When it was first announced that Jeff Goldblum would reprise his role as Dr. Ian Malcolm in Jurassic World 2, fans the world over rejoiced.
Sam Neill’s Dr. Alan Grant might have been the central protagonist of Steven Spielberg’s original movie but it is Malcolm and Goldblum who represent the heart and soul of the Jurassic Park franchise.
The memorable lines, the devilish grin and that stylish black, unbuttoned shirt, all helped make Dr. Malcolm far and away the best character in the original movie, with the late Bob Peck’s Robert Muldoon a close second.
Even when he returned, world-weary and significantly grumpier in the sequel, The Lost World, he was a joy to watch and his absence was keenly felt in Jurassic Park III – the most regrettable entry in the franchise, forever tainted by a dream sequence featuring a talking raptor.
Let’s not dwell on the negatives though. This is a celebration of the coolest character in the Jurassic Park universe and the coolest actor in all of Hollywood.
Goldblum wasn’t supposed to be the main attraction in Jurassic Park but "life found a way" to make him the most watchable thing in a film full of breathtakingly-realised CGI dinosaurs and that’s no mean feat. Here are 16 Things You Never Knew About Dr Ian Malcolm from Jurassic Park
Jurassic World director Colin Trevorrow was keen to pay homage to the original Jurassic Park in any way possible, so it was always likely that Malcolm would make an appearance of sorts at some point in the film.
Though we don’t get a glimpse of Goldblum’s winning visage in the film, Malcolm’s influence is clearly keenly felt by those at the new and improved park.
At one point in the film we see Zara, the British assistant to Bryce Dallas Howard’s Claire, reading a copy of one of his books while taking Claire’s nephews to the Jurassic World Resort’s hotel and just prior to her grizzly and entirely unnecessary death scene.
That’s not the only place one of Malcolm’s books is spotted in the film either – another copy of "God Creates Dinosaurs" can also be spotted inside the Jurassic World control room.
There was just one day of on-location shooting left on Jurassic Park when disaster struck. On September 11th, 1992, Hurricane Iniki, the most powerful hurricane in the history of Hawaii, hit.
Spielberg and 130 cast and crew members, were on the island of Kaua’I at the time and forced to take shelter in the confines of their hotel without fresh food or water. Speaking to Movieline, co-star Laura Dern recalled how the experience helped bring the cast and crew together though.
"It was scary. We didn't know what was going to happen. The morning after, Steven, Jeff Goldblum and I walked through the ruins and we really felt bonded. So maybe that kind of experience created a gentler, more open relationship with Steven," she said.
Goldblum did his fair share of bonding too – he and Dern enjoyed a two-year relationship after the film and were engaged at one point before breaking up.
A raft of big name actors screen-tested for the part of Dr. Malcolm including Michael Keaton, Bruce Campbell, Johnny Depp, Ted Danson, Steve Guttenberg, and Michael J. Fox.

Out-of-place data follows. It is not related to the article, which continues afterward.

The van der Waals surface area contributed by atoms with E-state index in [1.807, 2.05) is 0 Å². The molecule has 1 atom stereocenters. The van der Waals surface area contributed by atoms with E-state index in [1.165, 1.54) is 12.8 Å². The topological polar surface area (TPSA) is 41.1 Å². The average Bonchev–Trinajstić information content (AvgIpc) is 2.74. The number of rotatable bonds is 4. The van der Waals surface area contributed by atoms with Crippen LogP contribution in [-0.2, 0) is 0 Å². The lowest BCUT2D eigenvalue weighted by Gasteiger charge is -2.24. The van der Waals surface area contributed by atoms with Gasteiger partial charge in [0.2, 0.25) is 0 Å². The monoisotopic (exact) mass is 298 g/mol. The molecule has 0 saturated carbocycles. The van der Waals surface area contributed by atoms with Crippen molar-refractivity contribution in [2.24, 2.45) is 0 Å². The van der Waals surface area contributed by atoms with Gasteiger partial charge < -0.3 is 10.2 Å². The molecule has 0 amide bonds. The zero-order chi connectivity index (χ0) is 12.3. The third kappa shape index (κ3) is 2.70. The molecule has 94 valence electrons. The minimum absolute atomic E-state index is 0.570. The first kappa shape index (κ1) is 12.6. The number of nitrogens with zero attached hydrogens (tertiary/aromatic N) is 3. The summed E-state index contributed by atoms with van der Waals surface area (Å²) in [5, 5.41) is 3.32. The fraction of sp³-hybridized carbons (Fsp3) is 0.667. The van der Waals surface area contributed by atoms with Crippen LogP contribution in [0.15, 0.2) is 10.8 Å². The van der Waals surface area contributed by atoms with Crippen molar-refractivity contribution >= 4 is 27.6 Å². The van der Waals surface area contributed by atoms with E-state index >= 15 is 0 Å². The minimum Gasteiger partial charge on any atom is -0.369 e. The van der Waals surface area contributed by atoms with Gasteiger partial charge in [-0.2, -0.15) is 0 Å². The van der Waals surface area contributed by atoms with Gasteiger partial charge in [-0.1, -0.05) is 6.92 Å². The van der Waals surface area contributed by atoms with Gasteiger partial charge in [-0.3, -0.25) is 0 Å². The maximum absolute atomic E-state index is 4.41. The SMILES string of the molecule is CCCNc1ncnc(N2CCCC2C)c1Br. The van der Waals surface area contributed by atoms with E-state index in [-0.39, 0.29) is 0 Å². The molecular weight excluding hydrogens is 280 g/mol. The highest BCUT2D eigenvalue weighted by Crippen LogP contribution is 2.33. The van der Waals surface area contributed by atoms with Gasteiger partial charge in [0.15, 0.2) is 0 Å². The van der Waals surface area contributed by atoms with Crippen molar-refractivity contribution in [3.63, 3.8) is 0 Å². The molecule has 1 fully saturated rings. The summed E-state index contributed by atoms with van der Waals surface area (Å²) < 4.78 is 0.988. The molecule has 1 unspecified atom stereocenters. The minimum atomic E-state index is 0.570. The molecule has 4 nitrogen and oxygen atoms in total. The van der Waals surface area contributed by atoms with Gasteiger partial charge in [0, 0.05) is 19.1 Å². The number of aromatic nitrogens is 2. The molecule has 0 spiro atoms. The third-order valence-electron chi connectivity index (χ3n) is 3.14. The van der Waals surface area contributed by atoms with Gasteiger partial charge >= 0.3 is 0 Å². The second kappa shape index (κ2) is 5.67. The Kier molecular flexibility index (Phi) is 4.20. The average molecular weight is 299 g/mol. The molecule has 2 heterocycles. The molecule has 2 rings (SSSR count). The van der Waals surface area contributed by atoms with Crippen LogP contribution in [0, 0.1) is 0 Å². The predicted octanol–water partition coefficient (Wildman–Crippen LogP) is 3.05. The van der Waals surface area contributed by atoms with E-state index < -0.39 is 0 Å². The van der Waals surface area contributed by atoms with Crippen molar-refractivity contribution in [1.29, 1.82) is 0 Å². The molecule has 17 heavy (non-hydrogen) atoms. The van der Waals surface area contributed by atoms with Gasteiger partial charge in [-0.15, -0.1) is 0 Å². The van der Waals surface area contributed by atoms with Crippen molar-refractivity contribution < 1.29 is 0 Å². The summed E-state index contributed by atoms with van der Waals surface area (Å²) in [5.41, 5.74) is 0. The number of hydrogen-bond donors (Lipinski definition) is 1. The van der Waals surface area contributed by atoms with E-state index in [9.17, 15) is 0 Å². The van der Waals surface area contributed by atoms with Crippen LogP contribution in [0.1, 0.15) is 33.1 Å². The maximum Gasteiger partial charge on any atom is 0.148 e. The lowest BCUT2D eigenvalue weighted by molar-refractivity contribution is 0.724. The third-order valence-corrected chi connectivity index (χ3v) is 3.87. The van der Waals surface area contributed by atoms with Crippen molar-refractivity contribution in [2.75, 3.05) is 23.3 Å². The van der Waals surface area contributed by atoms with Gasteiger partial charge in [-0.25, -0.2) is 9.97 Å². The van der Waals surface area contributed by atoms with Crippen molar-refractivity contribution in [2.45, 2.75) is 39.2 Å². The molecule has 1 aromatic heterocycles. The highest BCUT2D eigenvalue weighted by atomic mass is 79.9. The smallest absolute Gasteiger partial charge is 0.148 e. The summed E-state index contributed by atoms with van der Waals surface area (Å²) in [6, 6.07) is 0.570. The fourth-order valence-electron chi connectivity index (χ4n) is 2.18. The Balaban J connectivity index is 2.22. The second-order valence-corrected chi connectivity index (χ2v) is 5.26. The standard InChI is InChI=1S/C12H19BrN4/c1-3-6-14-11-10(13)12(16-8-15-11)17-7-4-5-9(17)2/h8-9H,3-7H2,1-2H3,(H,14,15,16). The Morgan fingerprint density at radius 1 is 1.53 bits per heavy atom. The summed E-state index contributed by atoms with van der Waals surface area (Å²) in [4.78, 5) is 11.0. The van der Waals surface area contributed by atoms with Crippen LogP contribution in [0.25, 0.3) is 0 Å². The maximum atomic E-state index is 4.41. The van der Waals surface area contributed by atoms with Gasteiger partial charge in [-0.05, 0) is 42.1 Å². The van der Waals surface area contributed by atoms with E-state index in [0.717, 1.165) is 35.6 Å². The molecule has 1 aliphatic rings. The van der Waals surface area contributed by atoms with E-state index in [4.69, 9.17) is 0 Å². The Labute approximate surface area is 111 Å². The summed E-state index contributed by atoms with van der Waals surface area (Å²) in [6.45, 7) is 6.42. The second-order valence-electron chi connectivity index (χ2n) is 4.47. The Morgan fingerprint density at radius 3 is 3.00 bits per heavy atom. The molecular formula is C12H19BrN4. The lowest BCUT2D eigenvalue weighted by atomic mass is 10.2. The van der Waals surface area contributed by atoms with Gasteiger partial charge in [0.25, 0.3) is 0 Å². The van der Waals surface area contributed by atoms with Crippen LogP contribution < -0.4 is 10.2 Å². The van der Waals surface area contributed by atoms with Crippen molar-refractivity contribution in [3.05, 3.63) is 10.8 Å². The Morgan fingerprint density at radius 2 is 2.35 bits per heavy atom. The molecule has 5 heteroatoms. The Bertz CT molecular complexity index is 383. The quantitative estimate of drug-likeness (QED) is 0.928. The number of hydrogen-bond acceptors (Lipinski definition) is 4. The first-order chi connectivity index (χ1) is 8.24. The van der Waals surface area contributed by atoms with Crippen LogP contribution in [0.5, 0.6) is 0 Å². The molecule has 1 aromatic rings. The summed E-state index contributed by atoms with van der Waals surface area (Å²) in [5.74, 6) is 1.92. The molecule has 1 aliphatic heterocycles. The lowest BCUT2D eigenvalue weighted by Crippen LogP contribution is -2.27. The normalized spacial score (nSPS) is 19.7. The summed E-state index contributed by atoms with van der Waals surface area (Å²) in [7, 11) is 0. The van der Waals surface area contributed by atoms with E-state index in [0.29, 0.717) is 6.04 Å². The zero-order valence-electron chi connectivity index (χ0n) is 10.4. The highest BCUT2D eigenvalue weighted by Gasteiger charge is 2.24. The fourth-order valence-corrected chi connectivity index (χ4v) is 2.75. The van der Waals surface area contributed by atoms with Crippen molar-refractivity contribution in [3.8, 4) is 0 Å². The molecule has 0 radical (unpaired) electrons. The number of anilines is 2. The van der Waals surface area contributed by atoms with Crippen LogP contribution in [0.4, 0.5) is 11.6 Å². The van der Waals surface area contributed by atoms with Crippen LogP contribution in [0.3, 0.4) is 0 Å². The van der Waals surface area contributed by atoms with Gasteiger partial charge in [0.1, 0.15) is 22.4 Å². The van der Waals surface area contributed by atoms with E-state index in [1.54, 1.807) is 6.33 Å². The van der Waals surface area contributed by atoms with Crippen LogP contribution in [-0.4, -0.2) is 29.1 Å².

Cameron Thor also auditioned for the part before landing the much smaller but still significant role of Lewis Dodgson, the head of research at rival company Biosyn, who meets Dennis Nedry in Costa Rica at the start of the film.
Only one other actor came even close to landing the part ahead of Goldblum though. Jim Carrey was making waves on Living In Colour at the time but the success of Ace Ventura et al was still two years away. He came close, but not close enough.
"I thought of Jeff Goldblum right away," Casting Director Janet Hirshenson told Entertainment Weekly. "Jim Carrey had come in and he was terrific, too, but I think pretty quickly we all loved the idea of Jeff."
Michael Crichton’s novel differs from the film in several respects, most notably with the fact that Malcolm, appears to die at the end.
Having sustained serious injuries following his encounter with the Tyrannosaurus Rex, who picks him up it its jaws and shakes him around, Malcolm spends the latter half of the book dropping in and out of consciousness, occasionally ranting about science and philosophy.
His condition continues to deteriorate to the point where it’s hinted at, on at least two occasions, that he didn’t make it. By the time Crichton got round to writing the follow-up novel, however, Malcolm is back, describing the previous declaration he was "dead" as premature and that he was only "slightly dead" after his heart stopped for a few seconds.
Given that Crichton wrote the book after the first film was released, it’s tempting to think the u-turn was a result of Goldblum’s memorable turn.
Phil Tippett’s credit as "Dinosaur Supervisor" on the original Jurassic Park famously spawned a memorable meme criticising him for failing to keep the park’s dinosaurs under control – his job title was even changed to "Dinosaur Consultant" on Jurassic World as a result.
Though Tippett’s work on the film focused mainly on ensuring the movements created by the film’s CG animators was as realistic as possible, he’s also credited as the inspiration for one of Dr. Malcolm’s most memorable lines.